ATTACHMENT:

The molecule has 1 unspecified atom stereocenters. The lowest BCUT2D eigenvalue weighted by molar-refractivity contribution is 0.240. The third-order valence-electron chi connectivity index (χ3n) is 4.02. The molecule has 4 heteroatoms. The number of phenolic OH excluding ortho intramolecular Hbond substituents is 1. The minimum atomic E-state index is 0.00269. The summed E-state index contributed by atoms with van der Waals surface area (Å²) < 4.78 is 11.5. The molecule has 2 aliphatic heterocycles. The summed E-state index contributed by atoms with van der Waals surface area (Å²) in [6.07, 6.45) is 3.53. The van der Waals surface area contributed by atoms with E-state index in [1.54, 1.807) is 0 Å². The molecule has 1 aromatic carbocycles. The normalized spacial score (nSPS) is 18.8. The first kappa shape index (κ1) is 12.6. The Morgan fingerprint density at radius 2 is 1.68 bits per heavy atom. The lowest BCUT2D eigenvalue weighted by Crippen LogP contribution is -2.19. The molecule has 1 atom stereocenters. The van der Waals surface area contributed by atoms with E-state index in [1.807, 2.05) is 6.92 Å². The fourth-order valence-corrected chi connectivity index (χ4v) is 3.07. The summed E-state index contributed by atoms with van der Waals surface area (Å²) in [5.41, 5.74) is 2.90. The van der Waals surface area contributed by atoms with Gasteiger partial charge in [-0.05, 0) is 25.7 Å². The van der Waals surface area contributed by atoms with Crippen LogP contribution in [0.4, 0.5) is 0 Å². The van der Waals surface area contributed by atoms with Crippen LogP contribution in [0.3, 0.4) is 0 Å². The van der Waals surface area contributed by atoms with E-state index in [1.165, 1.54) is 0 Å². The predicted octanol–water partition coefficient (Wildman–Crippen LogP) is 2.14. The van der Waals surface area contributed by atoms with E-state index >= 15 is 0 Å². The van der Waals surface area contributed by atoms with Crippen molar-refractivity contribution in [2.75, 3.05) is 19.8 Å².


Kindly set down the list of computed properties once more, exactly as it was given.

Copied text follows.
The molecule has 1 unspecified atom stereocenters. The lowest BCUT2D eigenvalue weighted by molar-refractivity contribution is 0.240. The third-order valence-electron chi connectivity index (χ3n) is 4.02. The molecule has 4 heteroatoms. The number of phenolic OH excluding ortho intramolecular Hbond substituents is 1. The minimum atomic E-state index is 0.00269. The summed E-state index contributed by atoms with van der Waals surface area (Å²) < 4.78 is 11.5. The molecule has 2 aliphatic heterocycles. The summed E-state index contributed by atoms with van der Waals surface area (Å²) in [6.07, 6.45) is 3.53. The van der Waals surface area contributed by atoms with E-state index in [1.54, 1.807) is 0 Å². The molecule has 1 aromatic carbocycles. The normalized spacial score (nSPS) is 18.8. The first kappa shape index (κ1) is 12.6. The Morgan fingerprint density at radius 2 is 1.68 bits per heavy atom. The lowest BCUT2D eigenvalue weighted by Crippen LogP contribution is -2.19. The molecule has 1 atom stereocenters. The van der Waals surface area contributed by atoms with E-state index in [1.807, 2.05) is 6.92 Å². The fourth-order valence-corrected chi connectivity index (χ4v) is 3.07. The summed E-state index contributed by atoms with van der Waals surface area (Å²) in [5.41, 5.74) is 2.90. The van der Waals surface area contributed by atoms with Gasteiger partial charge in [-0.05, 0) is 25.7 Å². The van der Waals surface area contributed by atoms with Crippen LogP contribution in [0.4, 0.5) is 0 Å². The van der Waals surface area contributed by atoms with Crippen LogP contribution in [0.3, 0.4) is 0 Å². The van der Waals surface area contributed by atoms with E-state index in [1.165, 1.54) is 0 Å². The predicted octanol–water partition coefficient (Wildman–Crippen LogP) is 2.14. The van der Waals surface area contributed by atoms with E-state index >= 15 is 0 Å². The van der Waals surface area contributed by atoms with Crippen molar-refractivity contribution in [2.75, 3.05) is 19.8 Å².